Three Poems by Teisha Twomey

Mem­ory of a Pool Shark

You told me I was a good shot,
the same way you praised me

when I knocked that eight ball
into the cor­ner pocket before you could.

I had to call them out loud,
when the game got too close.

We’d prac­tice in a local pool hall
where I was allowed

free refills of Shirley Tem­ples
and as many quar­ters as I could carry

to the juke­box. On the week­ends
we’d take on a team of barfly townies,

in some pub over the moun­tain.
They’d see that pool cue towering

over my summer-sun lit hair, wide eyes
bat­ting and fig­ure it was a father humoring

a daugh­ter, an easy enough steal.
Then, I’d scratch on the break, miss

the first cou­ple high balls, warm­ing
up the way you’d taught me. Soon,

we’d both bring it home, bank­ing shots
off the sides, behind our backs, watching

the dropped jaws fall as I’d tighten up
on those angles and sink one shot

after another. Then, I would smile
my toothy grin, my tiny face-up palm,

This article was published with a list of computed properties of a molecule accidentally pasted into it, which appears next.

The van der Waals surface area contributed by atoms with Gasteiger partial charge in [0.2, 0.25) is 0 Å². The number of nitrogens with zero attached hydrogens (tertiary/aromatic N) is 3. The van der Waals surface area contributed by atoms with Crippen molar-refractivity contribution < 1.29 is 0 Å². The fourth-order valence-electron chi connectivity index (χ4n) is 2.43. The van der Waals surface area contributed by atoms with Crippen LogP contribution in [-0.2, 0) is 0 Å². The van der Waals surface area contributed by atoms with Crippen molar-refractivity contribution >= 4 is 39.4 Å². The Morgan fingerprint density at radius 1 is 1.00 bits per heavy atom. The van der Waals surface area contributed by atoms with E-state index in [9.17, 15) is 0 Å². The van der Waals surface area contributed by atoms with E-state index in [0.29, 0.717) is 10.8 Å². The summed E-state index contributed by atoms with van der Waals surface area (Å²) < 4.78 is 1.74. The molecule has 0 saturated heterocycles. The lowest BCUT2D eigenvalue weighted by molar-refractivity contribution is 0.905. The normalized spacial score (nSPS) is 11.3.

demand­ing they pay up, fair and square,
watch­ing the greasy bills pil­ing into it.

You’d lean back then, grin­ning beneath
a han­dle­bar mus­tache, saying

Girl, you done good. I wanted to know
if win­ning would always be so easy,

aim­ing with one eye closed,
the other focused on a ball or bird

still in flight, some shot
I was born to sink.


Lamen­ta­tion of the Mouse

We were only crawl­ing inside to get warm,
still those traps went off all night. We heard

each equi­lib­rium break­ing, those springs com­ing
loose, ham­mers falling, the splin­ter­ing of spinal

columns, skele­tal axis’ sev­ered. Don’t you recall
the shat­ter of bones and mar­row as each soft body

gave way? They were pinned every night. Tonight
that bar caught your tiny foot so tight the skin

was wrenched from the bone. You could have chewed
your own leg off. Had you really no choice to scuttle

that way? That gory plank towed around,
before you finally bled out beneath the rock­ing chair.

That’s where they hid the peanut but­ter and cheese.
You knew bet­ter, than the tod­dlers and puppies

that came later. I imag­ined those wires snap­ping closed,
the stilted mon­strosi­ties like stiff wooden louses.

Louses on mouses, remem­ber­ing the shift­ing of dishes,
the nib­bling. Once, I star­tled the man in his sleep.

When he sprang from his bed, I flew through the air.
I only needed some bed­ding, but expected

some­thing sooner, always with the break of spine